Another important aspect of Romanticism is religion and spirituality. Spirituality in art exists when the artwork has the ability to inspire the viewer and make them feel that they are a part of something bigger than themselves. Artists such as William Turner and Friedrich wanted their landscapes to evoke reverence. Some Romantic painters, including Friedrich, specifically included ruined churches and temples in their landscapes in order to “elevate the aesthetic experience above mere enjoyment by means of the sublime tinged with the quasi-religious.” The sublime was associated with a sense of striving, and landscape paintings in particular became a vehicle for inspiring transcendence, akin to the articulation of a prayer.
Many consider the Romantic “pretension that the artist’s soul is a medium of the otherworldly or godly” as “self-indulgent puffery.” However it is this earnestness that makes Romanticism so appealing. It lends the artist a certain fragility and sincerity that is not always apparent in other periods. A Jacques Barzun sums it up perfectly when he writes “in spite of much heart-searching, the modern ego is more concerned with the way it appears to others’ eyes than with learning fully about itself and admitting its troubles fearlessly. The romantics were introspective too, but they did not fear ridicule as we do, which is why we accuse them of indecently exposing their innermost souls.” It is this ‘indecent exposing’ of their souls that lead the Romanticism to be named as such.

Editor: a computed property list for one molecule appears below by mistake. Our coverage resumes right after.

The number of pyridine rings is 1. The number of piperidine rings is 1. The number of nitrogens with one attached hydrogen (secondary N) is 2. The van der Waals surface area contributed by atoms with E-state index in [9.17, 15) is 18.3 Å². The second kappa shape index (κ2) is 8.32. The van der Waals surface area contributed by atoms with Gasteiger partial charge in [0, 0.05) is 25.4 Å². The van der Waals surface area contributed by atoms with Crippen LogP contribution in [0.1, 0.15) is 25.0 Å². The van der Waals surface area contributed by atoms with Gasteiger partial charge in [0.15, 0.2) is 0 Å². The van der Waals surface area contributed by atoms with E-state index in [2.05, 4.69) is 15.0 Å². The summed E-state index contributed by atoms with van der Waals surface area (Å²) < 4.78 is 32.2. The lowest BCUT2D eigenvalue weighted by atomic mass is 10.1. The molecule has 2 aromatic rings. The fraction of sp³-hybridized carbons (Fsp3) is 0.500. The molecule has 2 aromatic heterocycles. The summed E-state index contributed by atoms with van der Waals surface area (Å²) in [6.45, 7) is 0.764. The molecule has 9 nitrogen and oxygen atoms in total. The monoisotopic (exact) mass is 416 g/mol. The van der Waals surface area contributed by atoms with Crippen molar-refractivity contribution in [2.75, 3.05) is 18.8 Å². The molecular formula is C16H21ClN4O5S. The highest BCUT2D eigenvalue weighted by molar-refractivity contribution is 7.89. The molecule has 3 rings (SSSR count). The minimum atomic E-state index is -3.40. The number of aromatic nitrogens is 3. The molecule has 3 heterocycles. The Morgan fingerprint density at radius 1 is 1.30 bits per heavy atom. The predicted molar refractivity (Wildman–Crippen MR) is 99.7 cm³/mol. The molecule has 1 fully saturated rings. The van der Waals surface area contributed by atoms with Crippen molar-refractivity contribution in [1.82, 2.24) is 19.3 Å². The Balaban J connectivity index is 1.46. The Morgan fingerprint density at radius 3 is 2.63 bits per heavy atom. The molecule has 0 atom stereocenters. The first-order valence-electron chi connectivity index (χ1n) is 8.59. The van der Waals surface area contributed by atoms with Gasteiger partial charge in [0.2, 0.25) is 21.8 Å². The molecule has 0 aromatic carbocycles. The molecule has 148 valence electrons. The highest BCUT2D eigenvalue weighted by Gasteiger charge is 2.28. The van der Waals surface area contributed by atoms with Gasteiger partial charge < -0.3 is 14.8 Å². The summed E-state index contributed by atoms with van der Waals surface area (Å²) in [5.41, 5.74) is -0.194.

Art from the Romantic period does not revolve around broken hearts and romantic intrigue, but rather, it alludes to world that is more open, inclusive and spiritual. It sounds like the kind of world to which I also aspire, so maybe I too, am a Romantic at heart.
About the author
Leah is a financial professional turned artist. She creates artwork about fashion, feminism and family. You can follow her on Facebook and Instagram @leahmarianiartspace. Sign up for artist e-news here or follow her on Facebook and Instagram @leahmarianiartspace.
 Horst Koch, Romantic Art (Bristol: Artlines UK, 1989), 7.
 Hubert Schrade, German Romantic Painting (New York: Harry N. Abrams, rev. ed. 1977), 24 - 25.
 Jerry Saltz, “What Was Delacroix Doing? Aside From Breaking Art History in Half,” Vulture, September 20, 2018, http://www.vulture.com/2018/09/what-was-delacroix-doing-breaking-art-history-in-half.html
 Jacques Barzun, Classic, Romantic and Modern (Chicago and London: The University of Chicago Press, rev. ed. 1975), 104.
 Patrick Noon, Crossing the Channel: British and French Painting in the Age of Romanticism (London: Tate Publishing London, 2003), 27.
 Jörg Heiser, “Moscow, Romantic, Conceptualism, and After,” e-flux 29 (November 2011), https://www.e-flux.com/journal/29/68122/moscow-romantic-conceptualism-and-after/
Alexander Regier, Fracture and Fragmentation in British Romanticism (Cambridge: Cambridge University Press, 2010), 7.
 Friedrich Schlegel, “Dialogue on Poesy (1799),” in Theory as Practice: A Critical Anthology of Early German Romantic Writings, eds. Jochen Schulte-Sasse, Haynes Horne and Andreas Michel (University of Minnesota Press, 1997), 186.
 Philippe Lacoue-Labarthe and Jean-Luc Nancy, The Literary Absolute: The Theory of Literature in German Romanticism (Albany: State University of New York Press, 1988), 44.
 Donald Williams and Barbara Vance Wilson, From Caves to Canvas: An Introduction to Western Art (Sydney: McGraw Hill Book Company, 1992), 173.
Patrick Noon, Crossing the Channel, 26.
 Schrade, German Romantic Painting , 20.
 Heiser, “Moscow, Romantic, Conceptualism, and After.”
 Barzun, Classic, Romanic, and Modern, 117.